Two commentators from Beijing-based China Daily argue for a rethink of China's protection of its overseas interests and US-China relations.
BEIJING • Chinese national Fan Jinghui was beheaded by Islamic State in Iraq and Syria (ISIS) terrorists last November. Of the fewer than 10 Chinese citizens kidnapped overseas for ransom, this ended in the most appalling of crimes. The question is: What can China do apart from strongly condemning such incidents?
An easy answer, as many Chinese netizens have said, is to follow the United States, Russia, France and Britain to conduct air strikes on the ISIS strongholds.
Technically speaking, China's Su-30, JH-7, H-6k or drones could carry out such air strikes. But to do that, China needs bases overseas, which it doesn't have. And the only Chinese aircraft carrier is still undergoing trials.
Besides, it is not clear whether a foreign government, however friendly it may be, would allow Chinese aircraft to use its territory or airspace to strike ISIS targets. Also, adequate logistics supply and real-time intelligence are needed to make such a decision.
But that doesn't mean China can only express anger over such heinous acts of terrorism. As a permanent member of the United Nations Security Council, China's institutionalised authority and unequivocal attitude are already reflected in the UN resolution that called for combating ISIS using all possible means. And China will continue to wield its power at the UN to support military strikes on ISIS by Russia and the West, and help cut off the financial chain of the terrorists.
China will resolutely prevent and combat separatists in its Xinjiang region because it wants to curb separatists' activities in other parts of the country and sever their links with ISIS. About 1,000 Xinjiang separatists have reportedly joined ISIS.
More importantly, China's People's Liberation Army (PLA) will strengthen its overseas capacity. According to China's 2015 Defence White Paper, the PLA's strategic tasks include safeguarding China's overseas interests and world peace, and counter-terrorism.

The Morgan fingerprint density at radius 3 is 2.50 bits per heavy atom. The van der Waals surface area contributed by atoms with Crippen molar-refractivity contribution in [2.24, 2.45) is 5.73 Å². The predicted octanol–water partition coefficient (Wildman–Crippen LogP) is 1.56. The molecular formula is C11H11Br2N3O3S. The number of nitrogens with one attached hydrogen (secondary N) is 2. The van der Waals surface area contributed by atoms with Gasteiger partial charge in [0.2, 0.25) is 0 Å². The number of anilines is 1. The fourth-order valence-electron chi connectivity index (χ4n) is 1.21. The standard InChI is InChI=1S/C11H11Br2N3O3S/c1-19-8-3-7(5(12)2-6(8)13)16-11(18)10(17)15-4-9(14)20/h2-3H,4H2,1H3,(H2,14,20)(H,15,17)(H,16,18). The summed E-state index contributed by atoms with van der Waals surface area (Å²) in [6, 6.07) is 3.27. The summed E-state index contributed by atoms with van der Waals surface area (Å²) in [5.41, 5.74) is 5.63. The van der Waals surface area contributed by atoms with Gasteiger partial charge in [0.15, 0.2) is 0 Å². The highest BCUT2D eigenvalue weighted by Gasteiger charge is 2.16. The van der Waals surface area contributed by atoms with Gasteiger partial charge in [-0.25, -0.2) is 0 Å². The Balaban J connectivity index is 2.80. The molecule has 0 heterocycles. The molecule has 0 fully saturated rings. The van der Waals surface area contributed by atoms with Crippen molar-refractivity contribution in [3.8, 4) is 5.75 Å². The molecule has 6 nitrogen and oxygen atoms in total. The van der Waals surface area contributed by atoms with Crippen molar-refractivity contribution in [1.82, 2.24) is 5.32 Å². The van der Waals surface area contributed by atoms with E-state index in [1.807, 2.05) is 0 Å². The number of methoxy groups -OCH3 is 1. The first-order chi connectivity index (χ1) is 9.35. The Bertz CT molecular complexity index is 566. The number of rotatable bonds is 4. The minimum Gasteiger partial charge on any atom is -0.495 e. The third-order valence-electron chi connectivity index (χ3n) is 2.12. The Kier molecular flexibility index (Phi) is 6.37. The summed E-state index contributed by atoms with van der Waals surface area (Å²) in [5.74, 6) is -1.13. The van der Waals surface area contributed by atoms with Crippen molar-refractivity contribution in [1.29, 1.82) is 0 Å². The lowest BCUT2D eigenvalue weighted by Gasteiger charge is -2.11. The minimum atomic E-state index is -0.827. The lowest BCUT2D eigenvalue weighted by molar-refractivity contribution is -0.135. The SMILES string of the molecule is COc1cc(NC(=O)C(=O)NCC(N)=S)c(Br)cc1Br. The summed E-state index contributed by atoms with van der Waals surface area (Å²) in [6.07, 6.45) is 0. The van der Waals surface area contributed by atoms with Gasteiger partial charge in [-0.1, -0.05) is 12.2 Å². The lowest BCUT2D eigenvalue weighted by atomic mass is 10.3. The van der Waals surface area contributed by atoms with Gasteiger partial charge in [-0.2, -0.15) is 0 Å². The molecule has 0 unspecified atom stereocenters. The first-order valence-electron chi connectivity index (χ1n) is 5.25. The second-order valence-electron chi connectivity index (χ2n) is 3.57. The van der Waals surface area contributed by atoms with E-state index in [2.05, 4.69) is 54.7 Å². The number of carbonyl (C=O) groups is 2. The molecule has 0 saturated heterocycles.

So what are China's overseas interests? They include the safety and security of Chinese nationals and property, and the security of Chinese investment and sea lanes, and gas and oil pipelines. Many of these interests are along the Silk Road Economic Belt and the 21st Century Maritime Silk Road, which overlap the "arc of instability" that stretches from Sub-Saharan Africa through North Africa into the Middle East, the Balkans, the Caucasus and South and Central Asia to South-east Asia.
Strengthening China's overseas military capacity is in the interest of not only China but also the rest of the world. For example, along with 613 Chinese nationals, Chinese ships also evacuated more than 279 citizens of 15 countries from Yemen. So far, Chinese military operations overseas have focused more on protecting people, rather than using force. This self-restraint and minimal use of force reflect China's cautious stance which is deeply rooted in its policy of non-interference. And until now, this policy has best helped protect Chinese nationals overseas.
About 100 million Chinese travel abroad each year and more than one million Chinese are working in Africa alone. But only a few of them have been kidnapped abroad, mostly for ransom rather than differences in values or ideology. But how long can this continue?
China hasn't been engaged in a war for more than three decades. And the next war for China may not be with a neighbour. Instead, it could be far away from its borders, to safeguard Chinese overseas interests and the well-being of not only Chinese citizens but also that of other countries. As China gains in overall strength, the distinction between its national interests and its international responsibilities will blur further.
The writer is an honorary fellow with the Centre of China-American Defence Relations, affiliated to the Academy of Military Science, a Beijing-based research institute of the People's Liberation Army of China.
A version of this article appeared in the print edition of The Straits Times on January 02, 2016, with the headline 'China's overseas interests and ties with US'. Print Edition | Subscribe
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